Coronavirus: What’s happening around the world on Thursday

Coronavirus: What's happening around the world on Thursday

The latest:

Africa’s confirmed coronavirus cases have surpassed one million, but global health experts say the true toll is likely several times higher, reflecting the gaping lack of testing for the continent’s 1.3 billion people.

While experts say infection tolls in richer nations can be significant undercounts, large numbers of undetected cases are a greater danger for Africa, with many of the world’s weakest health systems.

The World Health Organization calls the milestone a “pivotal point” for Africa as infections in several countries are surging. The virus has spread beyond major cities “into distant hinterlands” where few health resources exist and reaching care could take days.

Immediately knowing they were at a disadvantage, African nations banded together early in the pandemic to pursue badly needed testing and medical supplies and advocate for equitable access to any successful vaccine. Swift border closures delayed the virus’s spread.

A worker of the hospitality industry carries a mock coffin outside a closed bar during a protest against COVID-19 lockdown regulations and job losses in Cape Town, South Africa, on Thursday. (Mike Hutchings/Reuters)

But Africa’s most developed country, South Africa, has strained to cope as hospital beds fill up and confirmed cases are over a half-million, ranking fifth in the world. The country has Africa’s most extensive testing and data collection, and yet a South African Medical Research Council report last week showed many COVID-19 deaths were going uncounted. Other deaths were attributed to other diseases as people avoid health centres and resources are diverted to the pandemic.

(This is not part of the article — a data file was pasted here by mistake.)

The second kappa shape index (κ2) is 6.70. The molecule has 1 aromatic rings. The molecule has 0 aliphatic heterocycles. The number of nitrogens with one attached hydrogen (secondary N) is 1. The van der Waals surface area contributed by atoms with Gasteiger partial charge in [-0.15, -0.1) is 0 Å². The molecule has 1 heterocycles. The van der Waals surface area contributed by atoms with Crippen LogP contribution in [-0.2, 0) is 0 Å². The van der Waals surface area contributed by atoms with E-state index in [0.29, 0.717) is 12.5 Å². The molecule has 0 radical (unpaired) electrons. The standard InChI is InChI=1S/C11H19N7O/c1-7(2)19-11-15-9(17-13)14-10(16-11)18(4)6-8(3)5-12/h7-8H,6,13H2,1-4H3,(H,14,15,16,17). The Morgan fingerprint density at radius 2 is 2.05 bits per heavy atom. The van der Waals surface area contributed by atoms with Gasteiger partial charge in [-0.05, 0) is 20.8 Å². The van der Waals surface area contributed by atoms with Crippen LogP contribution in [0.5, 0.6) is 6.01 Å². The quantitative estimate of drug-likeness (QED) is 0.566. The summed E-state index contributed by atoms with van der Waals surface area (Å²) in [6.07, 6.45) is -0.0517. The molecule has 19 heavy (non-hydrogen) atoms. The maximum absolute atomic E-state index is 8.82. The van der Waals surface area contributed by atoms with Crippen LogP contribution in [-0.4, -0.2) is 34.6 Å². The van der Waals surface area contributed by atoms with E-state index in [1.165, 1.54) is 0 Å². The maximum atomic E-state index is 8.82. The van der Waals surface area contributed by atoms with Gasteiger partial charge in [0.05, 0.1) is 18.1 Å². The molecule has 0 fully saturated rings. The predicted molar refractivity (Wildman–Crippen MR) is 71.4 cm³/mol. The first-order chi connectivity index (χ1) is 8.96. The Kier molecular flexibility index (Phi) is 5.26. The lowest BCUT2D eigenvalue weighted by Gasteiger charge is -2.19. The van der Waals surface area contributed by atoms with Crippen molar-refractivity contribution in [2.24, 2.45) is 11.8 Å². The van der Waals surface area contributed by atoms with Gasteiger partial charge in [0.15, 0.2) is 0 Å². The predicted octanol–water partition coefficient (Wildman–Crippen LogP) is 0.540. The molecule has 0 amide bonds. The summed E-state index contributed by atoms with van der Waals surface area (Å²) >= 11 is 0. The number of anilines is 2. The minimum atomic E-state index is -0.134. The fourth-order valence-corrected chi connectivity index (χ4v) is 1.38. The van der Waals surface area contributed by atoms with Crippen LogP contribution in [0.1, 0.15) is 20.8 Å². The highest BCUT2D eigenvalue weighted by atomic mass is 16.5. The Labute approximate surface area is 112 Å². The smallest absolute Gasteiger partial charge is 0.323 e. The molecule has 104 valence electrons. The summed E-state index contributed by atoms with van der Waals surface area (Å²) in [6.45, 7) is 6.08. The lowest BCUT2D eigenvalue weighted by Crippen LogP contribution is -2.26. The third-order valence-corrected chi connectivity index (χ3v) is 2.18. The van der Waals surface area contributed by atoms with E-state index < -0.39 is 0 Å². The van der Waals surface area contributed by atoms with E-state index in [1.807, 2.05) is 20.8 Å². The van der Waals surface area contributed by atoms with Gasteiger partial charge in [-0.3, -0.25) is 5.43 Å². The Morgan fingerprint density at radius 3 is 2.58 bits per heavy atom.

It’s all a warning for Africa’s other 53 countries of what might lie ahead. While dire early predictions for the pandemic have not played out, “we think it’s going to be here at a slow burn,” the WHO’s Africa chief, Matshidiso Moeti, said Thursday.

Just two African countries at the start of the pandemic were equipped to test for the virus. Now virtually all have basic capacity, but supplies are often scarce. Some countries have a single testing machine. Some conduct fewer than 500 tests per million people, while richer countries overseas conduct hundreds of thousands. Samples can take days to reach labs. Even in South Africa, turnaround times for many test results have been a week or longer.

WATCH | What happens after a coronavirus vaccine is available?

An epidemiologist and infectious disease specialist answer questions about a COVID-19 vaccine, including what happens after a vaccine is approved and available in Canada. 4:54

“We are fighting this disease in the dark,” International Rescue Committee expert Stacey Mearns said. In addition, Africa has just 1,500 epidemiologists, a deficit of about 4,500.

African nations overall have conducted just 8.8 million tests since the pandemic began, well below the Africa Centers for Disease Control and Prevention’s goal of 13 million per month. Countries would love to increase testing if only supplies weren’t being snapped up by richer ones elsewhere.

Africa CDC director John Nkengasong said estimating the true number of cases on the continent is “very tricky.” Some 70 per cent of infections are asymptomatic, he has said. Africa’s young population also might be a factor. Without a dramatic increase in testing, “there’s much we don’t know.”

What’s happening with coronavirus in Canada

As of 6 p.m. ET on Thursday, Canada had 118,514 confirmed and presumptive coronavirus cases. Provinces and territories listed 103,077 of those as recovered or resolved. A CBC News tally of deaths based on provincial reports, regional health information and CBC’s reporting stood at 9,004.